The date: 1963. The headliner: Roy Orbison. The opening act: The Beatles. Orbison was on tour in Great Britain and allowed local bands such as the Beatles and Gerry and the Peacemakers to open for him. In 1987, Bruce Springsteen inducted Orbison into the Rock and Roll Hall of Fame; a year later the Boss inducted Bob Dylan. Orbison teamed up with George Harrison, twenty-five years after allowing his little band to open for him in Britain, and the others in the Traveling Wilburys. The debut single and album was released on October 17, 1988.
How did the Traveling Wilburys come to exist? Over the next few days, I’ll piece together a few of the happenings that brought five legendary musicians together to form the greatest supergroup in rock history.
The first piece, Tom Petty, a.k.a. Charlie T. Wilbury, Jr. In 1988, Bob Dylan recruited Tom Petty and the Heartbreakers to be his backup band during the True Confessions tour. A year later, Tom Petty and the Heartbreakers release Let Me Up (I’ve Had Enough) album, featuring a song co-written by Dylan. Petty and his cohorts again back Bob Dylan in 1987 for his Temples in Flames tour. The following year, Petty and Dylan joined forces with Roy Orbison, Electric Light Orchestra‘s Jeff Lynne, and the Beatles‘ George Harrison to form the Traveling Wilburys.
Tom Petty and the Heartbreakers‘ self-titled debut was released in November, 1976, by Shelter Records. The first single, “Breakdown,” was a Top 40 hit, and has been covered in the studio by Grace Jones and Suzi Quatro, and by numerous artists in concert, including the Replacements and Foo Fighters. The band then released “American Girl,” which unbelievably did not chart in the United States until it was re-released in 1994. The song was used in several films, including FM, Fast Times at Ridgemont High, and The Silence of the Lambs.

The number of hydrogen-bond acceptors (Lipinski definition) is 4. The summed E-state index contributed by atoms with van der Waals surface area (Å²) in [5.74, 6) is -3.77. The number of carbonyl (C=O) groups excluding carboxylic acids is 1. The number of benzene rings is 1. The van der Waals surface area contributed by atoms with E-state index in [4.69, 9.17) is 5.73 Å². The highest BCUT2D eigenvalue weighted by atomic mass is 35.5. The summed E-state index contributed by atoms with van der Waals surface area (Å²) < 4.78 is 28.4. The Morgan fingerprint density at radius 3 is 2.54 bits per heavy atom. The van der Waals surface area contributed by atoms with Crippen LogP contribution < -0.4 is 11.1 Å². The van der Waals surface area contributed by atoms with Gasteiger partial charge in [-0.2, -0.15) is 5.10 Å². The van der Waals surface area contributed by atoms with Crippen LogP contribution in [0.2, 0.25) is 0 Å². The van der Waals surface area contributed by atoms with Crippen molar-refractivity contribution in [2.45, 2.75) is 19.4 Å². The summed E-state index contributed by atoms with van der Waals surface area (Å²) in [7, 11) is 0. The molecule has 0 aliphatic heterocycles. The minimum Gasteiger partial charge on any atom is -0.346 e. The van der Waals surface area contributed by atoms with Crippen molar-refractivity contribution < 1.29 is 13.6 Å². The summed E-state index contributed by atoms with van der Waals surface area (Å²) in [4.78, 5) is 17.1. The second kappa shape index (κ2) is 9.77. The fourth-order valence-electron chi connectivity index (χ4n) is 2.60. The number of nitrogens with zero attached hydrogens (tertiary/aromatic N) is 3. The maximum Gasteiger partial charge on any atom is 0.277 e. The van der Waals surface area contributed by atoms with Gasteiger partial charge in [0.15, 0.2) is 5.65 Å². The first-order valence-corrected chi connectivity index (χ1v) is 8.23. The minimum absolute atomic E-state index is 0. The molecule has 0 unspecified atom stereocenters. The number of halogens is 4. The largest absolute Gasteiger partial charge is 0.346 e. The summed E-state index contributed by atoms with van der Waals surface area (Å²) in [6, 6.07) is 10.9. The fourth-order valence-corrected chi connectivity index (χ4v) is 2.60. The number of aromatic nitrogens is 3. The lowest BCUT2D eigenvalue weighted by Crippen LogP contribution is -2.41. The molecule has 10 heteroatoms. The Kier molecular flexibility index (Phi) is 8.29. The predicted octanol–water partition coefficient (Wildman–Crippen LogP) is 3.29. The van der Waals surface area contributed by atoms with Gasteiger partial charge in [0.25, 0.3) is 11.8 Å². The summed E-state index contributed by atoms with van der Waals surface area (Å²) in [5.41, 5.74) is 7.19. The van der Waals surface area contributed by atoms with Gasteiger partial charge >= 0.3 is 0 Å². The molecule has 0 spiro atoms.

Tom Petty was an iconic songwriter, with fans young and old. I love Tom Petty’s music, but his last album I really heard was Songs and Music from “She’s the One” from 1996. I have no doubt that I would love everything else he recorded in the past 20 years, but I never felt compelled to seek it out. Regardless of my own negligence of his recent craft, his impact on the world of music was huge. Artists from genres as diverse as country to horror punk have covered Tom Petty songs. Here are some of the best that I have tracked down.
JT’s Ultimate Mixtape: Tom Petty covered edition
- “Breakdown” (Suzi Quatro, If You Knew Suzi)
- “Free Fallin'” (John Mayer, Where The Light Is: John Mayer Live In Los Angeles)